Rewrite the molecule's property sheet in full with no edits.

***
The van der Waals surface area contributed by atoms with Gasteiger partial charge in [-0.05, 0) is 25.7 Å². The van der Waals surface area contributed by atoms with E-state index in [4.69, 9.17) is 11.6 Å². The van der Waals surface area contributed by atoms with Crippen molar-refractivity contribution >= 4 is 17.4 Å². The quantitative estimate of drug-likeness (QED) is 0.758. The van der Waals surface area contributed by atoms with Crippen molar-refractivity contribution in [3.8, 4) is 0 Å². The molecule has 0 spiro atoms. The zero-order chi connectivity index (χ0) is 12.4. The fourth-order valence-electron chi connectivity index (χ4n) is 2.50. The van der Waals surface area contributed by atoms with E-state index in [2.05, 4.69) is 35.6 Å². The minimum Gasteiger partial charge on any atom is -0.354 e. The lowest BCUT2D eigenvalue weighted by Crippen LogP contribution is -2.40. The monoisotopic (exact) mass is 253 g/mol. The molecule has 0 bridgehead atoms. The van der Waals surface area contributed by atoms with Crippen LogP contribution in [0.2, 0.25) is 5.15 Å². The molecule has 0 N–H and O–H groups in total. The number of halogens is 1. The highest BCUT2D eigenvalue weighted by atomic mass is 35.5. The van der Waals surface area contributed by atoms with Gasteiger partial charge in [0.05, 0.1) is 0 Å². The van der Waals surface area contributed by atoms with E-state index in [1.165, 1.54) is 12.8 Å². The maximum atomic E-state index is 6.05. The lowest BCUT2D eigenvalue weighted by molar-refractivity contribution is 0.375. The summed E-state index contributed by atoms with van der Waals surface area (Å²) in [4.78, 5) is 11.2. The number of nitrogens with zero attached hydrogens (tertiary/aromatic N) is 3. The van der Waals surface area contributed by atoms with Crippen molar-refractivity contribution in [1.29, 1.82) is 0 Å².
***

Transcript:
The van der Waals surface area contributed by atoms with Gasteiger partial charge in [-0.05, 0) is 25.7 Å². The van der Waals surface area contributed by atoms with E-state index in [4.69, 9.17) is 11.6 Å². The van der Waals surface area contributed by atoms with Crippen molar-refractivity contribution >= 4 is 17.4 Å². The quantitative estimate of drug-likeness (QED) is 0.758. The van der Waals surface area contributed by atoms with Crippen molar-refractivity contribution in [3.8, 4) is 0 Å². The molecule has 0 spiro atoms. The zero-order chi connectivity index (χ0) is 12.4. The fourth-order valence-electron chi connectivity index (χ4n) is 2.50. The van der Waals surface area contributed by atoms with E-state index in [2.05, 4.69) is 35.6 Å². The minimum Gasteiger partial charge on any atom is -0.354 e. The lowest BCUT2D eigenvalue weighted by Crippen LogP contribution is -2.40. The monoisotopic (exact) mass is 253 g/mol. The molecule has 0 bridgehead atoms. The van der Waals surface area contributed by atoms with Crippen LogP contribution in [0.2, 0.25) is 5.15 Å². The molecule has 0 N–H and O–H groups in total. The number of halogens is 1. The highest BCUT2D eigenvalue weighted by atomic mass is 35.5. The van der Waals surface area contributed by atoms with Gasteiger partial charge in [0.05, 0.1) is 0 Å². The van der Waals surface area contributed by atoms with E-state index in [1.165, 1.54) is 12.8 Å². The maximum atomic E-state index is 6.05. The lowest BCUT2D eigenvalue weighted by molar-refractivity contribution is 0.375. The summed E-state index contributed by atoms with van der Waals surface area (Å²) in [4.78, 5) is 11.2. The number of nitrogens with zero attached hydrogens (tertiary/aromatic N) is 3. The van der Waals surface area contributed by atoms with Crippen molar-refractivity contribution in [1.29, 1.82) is 0 Å².